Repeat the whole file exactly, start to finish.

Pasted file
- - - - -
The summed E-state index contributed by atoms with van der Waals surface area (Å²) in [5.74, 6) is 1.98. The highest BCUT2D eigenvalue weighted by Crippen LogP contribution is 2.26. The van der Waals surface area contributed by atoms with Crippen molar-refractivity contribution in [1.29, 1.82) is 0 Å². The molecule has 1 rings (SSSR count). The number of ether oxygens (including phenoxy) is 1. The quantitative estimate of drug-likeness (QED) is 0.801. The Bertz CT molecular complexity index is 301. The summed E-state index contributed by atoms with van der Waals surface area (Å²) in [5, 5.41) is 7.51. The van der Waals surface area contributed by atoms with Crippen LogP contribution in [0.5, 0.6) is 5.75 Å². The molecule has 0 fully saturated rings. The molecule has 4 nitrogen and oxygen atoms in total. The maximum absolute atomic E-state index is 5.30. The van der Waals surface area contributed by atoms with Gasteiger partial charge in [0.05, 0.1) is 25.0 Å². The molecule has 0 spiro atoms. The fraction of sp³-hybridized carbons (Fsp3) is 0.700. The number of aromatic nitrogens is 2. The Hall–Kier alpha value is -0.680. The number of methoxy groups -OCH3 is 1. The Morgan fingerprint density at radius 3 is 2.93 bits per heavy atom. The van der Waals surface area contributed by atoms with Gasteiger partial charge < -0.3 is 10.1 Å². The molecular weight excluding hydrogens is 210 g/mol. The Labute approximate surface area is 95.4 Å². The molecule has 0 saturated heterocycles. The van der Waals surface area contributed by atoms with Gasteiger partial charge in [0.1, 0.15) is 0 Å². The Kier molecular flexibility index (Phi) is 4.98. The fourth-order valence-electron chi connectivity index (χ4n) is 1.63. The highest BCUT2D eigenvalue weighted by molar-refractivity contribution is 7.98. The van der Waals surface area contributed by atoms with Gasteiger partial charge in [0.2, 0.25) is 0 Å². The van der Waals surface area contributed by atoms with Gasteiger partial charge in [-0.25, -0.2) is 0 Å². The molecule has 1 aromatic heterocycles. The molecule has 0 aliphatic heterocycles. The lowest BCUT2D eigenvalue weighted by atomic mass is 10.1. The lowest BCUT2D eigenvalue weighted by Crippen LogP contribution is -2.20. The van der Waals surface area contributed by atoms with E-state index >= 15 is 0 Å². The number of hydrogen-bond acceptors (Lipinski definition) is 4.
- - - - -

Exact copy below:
The summed E-state index contributed by atoms with van der Waals surface area (Å²) in [5.74, 6) is 1.98. The highest BCUT2D eigenvalue weighted by Crippen LogP contribution is 2.26. The van der Waals surface area contributed by atoms with Crippen molar-refractivity contribution in [1.29, 1.82) is 0 Å². The molecule has 1 rings (SSSR count). The number of ether oxygens (including phenoxy) is 1. The quantitative estimate of drug-likeness (QED) is 0.801. The Bertz CT molecular complexity index is 301. The summed E-state index contributed by atoms with van der Waals surface area (Å²) in [5, 5.41) is 7.51. The van der Waals surface area contributed by atoms with Crippen LogP contribution in [0.5, 0.6) is 5.75 Å². The molecule has 0 fully saturated rings. The molecule has 4 nitrogen and oxygen atoms in total. The maximum absolute atomic E-state index is 5.30. The van der Waals surface area contributed by atoms with Gasteiger partial charge in [0.05, 0.1) is 25.0 Å². The molecule has 0 spiro atoms. The fraction of sp³-hybridized carbons (Fsp3) is 0.700. The number of aromatic nitrogens is 2. The Hall–Kier alpha value is -0.680. The number of methoxy groups -OCH3 is 1. The Morgan fingerprint density at radius 3 is 2.93 bits per heavy atom. The van der Waals surface area contributed by atoms with Gasteiger partial charge < -0.3 is 10.1 Å². The molecular weight excluding hydrogens is 210 g/mol. The Labute approximate surface area is 95.4 Å². The molecule has 0 saturated heterocycles. The van der Waals surface area contributed by atoms with Gasteiger partial charge in [0.1, 0.15) is 0 Å². The Kier molecular flexibility index (Phi) is 4.98. The fourth-order valence-electron chi connectivity index (χ4n) is 1.63. The highest BCUT2D eigenvalue weighted by molar-refractivity contribution is 7.98. The van der Waals surface area contributed by atoms with Gasteiger partial charge in [0.2, 0.25) is 0 Å². The van der Waals surface area contributed by atoms with Gasteiger partial charge in [-0.25, -0.2) is 0 Å². The molecule has 1 aromatic heterocycles. The molecule has 0 aliphatic heterocycles. The lowest BCUT2D eigenvalue weighted by atomic mass is 10.1. The lowest BCUT2D eigenvalue weighted by Crippen LogP contribution is -2.20. The van der Waals surface area contributed by atoms with E-state index >= 15 is 0 Å². The number of hydrogen-bond acceptors (Lipinski definition) is 4.